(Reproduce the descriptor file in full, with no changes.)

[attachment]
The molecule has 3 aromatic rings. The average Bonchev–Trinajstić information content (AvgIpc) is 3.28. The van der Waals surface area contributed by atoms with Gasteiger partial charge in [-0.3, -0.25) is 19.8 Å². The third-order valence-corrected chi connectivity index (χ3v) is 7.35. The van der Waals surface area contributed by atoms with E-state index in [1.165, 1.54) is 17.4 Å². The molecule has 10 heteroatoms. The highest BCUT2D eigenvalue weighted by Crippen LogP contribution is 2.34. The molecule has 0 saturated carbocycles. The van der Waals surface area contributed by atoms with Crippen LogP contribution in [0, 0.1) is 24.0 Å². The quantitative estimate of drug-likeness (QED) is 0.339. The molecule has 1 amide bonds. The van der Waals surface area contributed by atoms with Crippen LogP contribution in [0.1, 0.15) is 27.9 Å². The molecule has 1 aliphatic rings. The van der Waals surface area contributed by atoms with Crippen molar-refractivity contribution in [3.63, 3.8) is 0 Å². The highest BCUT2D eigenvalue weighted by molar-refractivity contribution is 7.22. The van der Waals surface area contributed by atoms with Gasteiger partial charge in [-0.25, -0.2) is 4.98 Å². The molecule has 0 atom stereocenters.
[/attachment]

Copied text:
The molecule has 3 aromatic rings. The average Bonchev–Trinajstić information content (AvgIpc) is 3.28. The van der Waals surface area contributed by atoms with Gasteiger partial charge in [-0.3, -0.25) is 19.8 Å². The third-order valence-corrected chi connectivity index (χ3v) is 7.35. The van der Waals surface area contributed by atoms with E-state index in [1.165, 1.54) is 17.4 Å². The molecule has 10 heteroatoms. The highest BCUT2D eigenvalue weighted by Crippen LogP contribution is 2.34. The molecule has 0 saturated carbocycles. The van der Waals surface area contributed by atoms with Crippen LogP contribution in [0, 0.1) is 24.0 Å². The quantitative estimate of drug-likeness (QED) is 0.339. The molecule has 1 amide bonds. The van der Waals surface area contributed by atoms with Crippen LogP contribution in [0.1, 0.15) is 27.9 Å². The molecule has 1 aliphatic rings. The van der Waals surface area contributed by atoms with Crippen molar-refractivity contribution in [3.63, 3.8) is 0 Å². The highest BCUT2D eigenvalue weighted by molar-refractivity contribution is 7.22. The van der Waals surface area contributed by atoms with Gasteiger partial charge in [-0.25, -0.2) is 4.98 Å². The molecule has 0 atom stereocenters.